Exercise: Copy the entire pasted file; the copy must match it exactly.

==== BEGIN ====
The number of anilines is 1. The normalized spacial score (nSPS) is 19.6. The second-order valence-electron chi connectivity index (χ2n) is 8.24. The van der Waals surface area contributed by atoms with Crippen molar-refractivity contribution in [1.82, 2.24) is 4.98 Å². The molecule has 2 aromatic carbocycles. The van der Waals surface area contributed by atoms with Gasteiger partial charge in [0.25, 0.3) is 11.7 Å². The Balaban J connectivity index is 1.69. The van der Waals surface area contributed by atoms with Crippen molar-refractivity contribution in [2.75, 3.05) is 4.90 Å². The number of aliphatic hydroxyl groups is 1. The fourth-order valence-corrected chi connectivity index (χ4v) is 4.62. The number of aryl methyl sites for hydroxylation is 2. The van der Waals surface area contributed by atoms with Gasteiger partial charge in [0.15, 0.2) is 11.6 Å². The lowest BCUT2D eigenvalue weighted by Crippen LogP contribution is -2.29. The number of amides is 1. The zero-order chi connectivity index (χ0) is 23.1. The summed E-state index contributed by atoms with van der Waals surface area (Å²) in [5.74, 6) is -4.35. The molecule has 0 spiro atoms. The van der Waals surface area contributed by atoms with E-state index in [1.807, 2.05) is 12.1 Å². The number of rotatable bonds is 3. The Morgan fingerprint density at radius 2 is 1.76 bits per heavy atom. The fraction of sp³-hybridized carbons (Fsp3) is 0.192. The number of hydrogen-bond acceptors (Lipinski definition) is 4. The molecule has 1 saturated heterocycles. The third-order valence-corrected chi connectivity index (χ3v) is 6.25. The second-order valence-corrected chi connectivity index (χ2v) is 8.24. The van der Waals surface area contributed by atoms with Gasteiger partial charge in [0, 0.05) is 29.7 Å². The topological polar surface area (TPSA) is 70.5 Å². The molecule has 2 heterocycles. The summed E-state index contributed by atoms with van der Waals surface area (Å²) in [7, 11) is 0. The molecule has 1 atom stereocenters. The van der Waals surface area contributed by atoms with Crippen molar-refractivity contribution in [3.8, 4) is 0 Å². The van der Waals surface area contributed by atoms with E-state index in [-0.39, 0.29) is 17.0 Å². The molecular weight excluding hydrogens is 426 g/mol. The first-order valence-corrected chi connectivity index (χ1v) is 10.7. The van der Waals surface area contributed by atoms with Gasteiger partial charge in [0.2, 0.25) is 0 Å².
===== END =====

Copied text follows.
The number of anilines is 1. The normalized spacial score (nSPS) is 19.6. The second-order valence-electron chi connectivity index (χ2n) is 8.24. The van der Waals surface area contributed by atoms with Crippen molar-refractivity contribution in [1.82, 2.24) is 4.98 Å². The molecule has 2 aromatic carbocycles. The van der Waals surface area contributed by atoms with Gasteiger partial charge in [0.25, 0.3) is 11.7 Å². The Balaban J connectivity index is 1.69. The van der Waals surface area contributed by atoms with Crippen molar-refractivity contribution in [2.75, 3.05) is 4.90 Å². The number of aliphatic hydroxyl groups is 1. The fourth-order valence-corrected chi connectivity index (χ4v) is 4.62. The number of aryl methyl sites for hydroxylation is 2. The van der Waals surface area contributed by atoms with Gasteiger partial charge in [0.15, 0.2) is 11.6 Å². The lowest BCUT2D eigenvalue weighted by Crippen LogP contribution is -2.29. The number of amides is 1. The zero-order chi connectivity index (χ0) is 23.1. The summed E-state index contributed by atoms with van der Waals surface area (Å²) in [5.74, 6) is -4.35. The molecule has 0 spiro atoms. The van der Waals surface area contributed by atoms with E-state index in [1.807, 2.05) is 12.1 Å². The number of rotatable bonds is 3. The Morgan fingerprint density at radius 2 is 1.76 bits per heavy atom. The fraction of sp³-hybridized carbons (Fsp3) is 0.192. The number of hydrogen-bond acceptors (Lipinski definition) is 4. The molecule has 1 saturated heterocycles. The third-order valence-corrected chi connectivity index (χ3v) is 6.25. The second-order valence-corrected chi connectivity index (χ2v) is 8.24. The van der Waals surface area contributed by atoms with Gasteiger partial charge in [0, 0.05) is 29.7 Å². The topological polar surface area (TPSA) is 70.5 Å². The molecule has 2 heterocycles. The summed E-state index contributed by atoms with van der Waals surface area (Å²) in [7, 11) is 0. The molecule has 1 atom stereocenters. The van der Waals surface area contributed by atoms with Crippen molar-refractivity contribution in [3.8, 4) is 0 Å². The van der Waals surface area contributed by atoms with E-state index in [-0.39, 0.29) is 17.0 Å². The molecular weight excluding hydrogens is 426 g/mol. The first-order valence-corrected chi connectivity index (χ1v) is 10.7. The van der Waals surface area contributed by atoms with Gasteiger partial charge in [0.2, 0.25) is 0 Å².